CHAIRMAN JEFFRIES ON THE LAST WORD: “NO SINGLE INDIVIDUAL IS ABOVE THE LAW, NOT EVEN THE PRESIDENT OF THE UNITED STATES OF AMERICA.”
WASHINGTON - In case you missed it last night, the Chairman of the House Democratic Caucus, Rep. Hakeem Jeffries (D-NY) appeared on MSNBC’s The Last Word with Lawrence O’Donnell for a conversation about former Special Counsel Robert Mueller’s upcoming testimonies to Congress.
LAWRENCE O’DONNELL: Chairman Schiff told Rachel Maddow in the last hour that this is not to be considered a friendly subpoena, that this subpoena then is something that Robert Mueller did not want to have to comply with, but apparently has agreed to comply with it. Is that your understanding of it?
CHAIRMAN JEFFRIES: That's my understanding. At the end of the day Bob Mueller is a company man. He had expressed publicly his reluctance to testify and indicated when he gave his remarks a few weeks ago that that was the last time the American people would likely hear from him. We as House Democrats led by Chairman Nadler and Chairman Schiff have made it clear that we believe that the issues connected to the Mueller report were so serious that it was important for the Special Counsel to tell his story publicly to the American people. We were determined to bring that about. Thanks to the leadership of our two chairmen united behind the House Democratic Caucus and our objectives, we'll be able to bring that about on July 17.
O’DONNELL: Do you expect there to be a kind of working agreement between the two chairmen about what the two hearings will cover? For example, will you tend to leave Volume I of the report to the Intelligence Committee and have the Judiciary Committee concentrate on Volume II where the accusations of obstruction of justice are?
JEFFRIES: That is a logical breakdown. The Intelligence Committee's jurisdiction relates most naturally to Russia's attack on our democracy and Bob Mueller's conclusion that the Trump campaign welcomed that assistance, which is highly problematic and it's important that that story and narrative be told. The House Judiciary Committee's jurisdiction of course relates most directly to the obstruction of justice that was detailed in Volume II, the abuse of power, as well as the culture of corruption that many of us believe exists at 1600 Pennsylvania Avenue. From the very beginning we've said we're going to follow the facts, apply the law and be guided by the Constitution and the principle that in the United States of America, no single individual is above the law, not even the president of the United States of America. Bob Mueller's testimony will be an important part of us continuing that journey.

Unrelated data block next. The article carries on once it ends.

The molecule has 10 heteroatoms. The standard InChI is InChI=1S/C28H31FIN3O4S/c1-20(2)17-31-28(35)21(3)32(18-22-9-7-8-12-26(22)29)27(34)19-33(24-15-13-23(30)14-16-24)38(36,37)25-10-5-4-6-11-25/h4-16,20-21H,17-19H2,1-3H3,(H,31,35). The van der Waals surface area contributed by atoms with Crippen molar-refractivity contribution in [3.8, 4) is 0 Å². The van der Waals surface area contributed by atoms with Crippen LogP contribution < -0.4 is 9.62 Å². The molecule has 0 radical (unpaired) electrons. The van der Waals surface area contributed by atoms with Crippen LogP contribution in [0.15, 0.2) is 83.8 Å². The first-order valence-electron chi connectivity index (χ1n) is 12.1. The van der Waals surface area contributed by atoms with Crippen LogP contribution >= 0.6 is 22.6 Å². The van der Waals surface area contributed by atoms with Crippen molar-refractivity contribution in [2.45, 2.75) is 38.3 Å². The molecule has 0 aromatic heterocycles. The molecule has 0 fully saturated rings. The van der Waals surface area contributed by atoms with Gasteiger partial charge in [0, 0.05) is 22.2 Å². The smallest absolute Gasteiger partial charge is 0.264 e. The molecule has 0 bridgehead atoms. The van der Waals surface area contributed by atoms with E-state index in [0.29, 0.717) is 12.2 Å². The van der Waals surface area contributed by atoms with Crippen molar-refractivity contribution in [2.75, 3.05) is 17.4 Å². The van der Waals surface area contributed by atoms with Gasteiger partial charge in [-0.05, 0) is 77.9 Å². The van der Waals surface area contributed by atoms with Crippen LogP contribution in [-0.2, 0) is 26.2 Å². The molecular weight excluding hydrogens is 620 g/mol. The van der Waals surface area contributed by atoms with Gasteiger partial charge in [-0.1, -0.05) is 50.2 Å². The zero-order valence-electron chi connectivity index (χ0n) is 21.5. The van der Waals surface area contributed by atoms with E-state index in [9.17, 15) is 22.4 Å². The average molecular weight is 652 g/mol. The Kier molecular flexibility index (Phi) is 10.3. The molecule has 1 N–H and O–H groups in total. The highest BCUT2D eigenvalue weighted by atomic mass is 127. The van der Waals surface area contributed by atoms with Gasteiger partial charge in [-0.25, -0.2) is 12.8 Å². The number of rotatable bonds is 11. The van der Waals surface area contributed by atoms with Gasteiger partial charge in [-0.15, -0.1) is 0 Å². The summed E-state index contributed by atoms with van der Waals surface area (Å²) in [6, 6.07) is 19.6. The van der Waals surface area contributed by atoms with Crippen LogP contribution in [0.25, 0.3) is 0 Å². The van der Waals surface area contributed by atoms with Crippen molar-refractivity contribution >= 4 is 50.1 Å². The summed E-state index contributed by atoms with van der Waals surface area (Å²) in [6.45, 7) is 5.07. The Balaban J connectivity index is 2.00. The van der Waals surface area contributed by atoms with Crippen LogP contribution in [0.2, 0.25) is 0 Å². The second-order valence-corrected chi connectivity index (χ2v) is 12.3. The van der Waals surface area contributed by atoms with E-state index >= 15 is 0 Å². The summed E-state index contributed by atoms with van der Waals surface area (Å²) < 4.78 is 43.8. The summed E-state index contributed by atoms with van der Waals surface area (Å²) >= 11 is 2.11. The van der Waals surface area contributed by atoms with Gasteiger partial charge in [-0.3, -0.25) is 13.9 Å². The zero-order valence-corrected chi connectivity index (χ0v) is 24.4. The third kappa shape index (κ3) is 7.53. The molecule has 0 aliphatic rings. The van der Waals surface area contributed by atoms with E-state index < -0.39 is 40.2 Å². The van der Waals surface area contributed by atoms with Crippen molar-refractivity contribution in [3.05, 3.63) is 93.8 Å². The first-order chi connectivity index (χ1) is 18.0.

O’DONNELL: I want to play you something that Robert Mueller said on that day that he hoped would be his last public comments where he's talking about how it was important for them to obtain full and accurate information. Let's listen to that.
[PLAYBACK OF ROBERT MUELLER]: It was critical for us to obtain full and accurate information from every person we questioned. When a subject of an investigation obstructs that investigation or lies to investigators, it strikes at the core of their government's effort to find the truth and hold wrongdoers accountable.
O’DONNELL: Congressman, that strikes me as one of the areas for a possible question especially in the Judiciary Committee. He didn't say "if" a subject of an investigation obstructs that investigation. He said "when" a subject of an investigation obstructs that investigation. He seems to be saying that that actually happened and that it, as he put it, struck the core of the government's effort to find the truth. Is that the kind of area you'll be looking at in the House Judiciary Committee?
JEFFRIES: I expect that the question will be put to Bob Mueller directly. Do you believe that the president of the United States obstructed justice? He has detailed in his report and Volume II in at least 11 different instances. We know that there are over 1000 prosecutors, Republicans and Democrats, who have concluded that had any other individual other than the president committed some of the acts that are discussed in the Mueller report, they would expect that individual to be indicted. I think that’s also a line of inquiry that will be pursued as it relates to Bob Mueller. We just simply want the facts to be disclosed and communicated to the American people so they can process what has taken place over the last two years and in connection with the Trump campaign in 2016.
O’DONNELL: Congressman Jeffries, this is going to be on July 17. His testimony to two committees on the same day. Do you expect July 18 to be a whole new day in the Congress on the question of impeachment?
JEFFRIES: It may be a whole new day in the country depending on what emerges, but it is an important step in this journey where we are simply trying to gather all the information and present the full and complete story to the American people wherever that may lead us.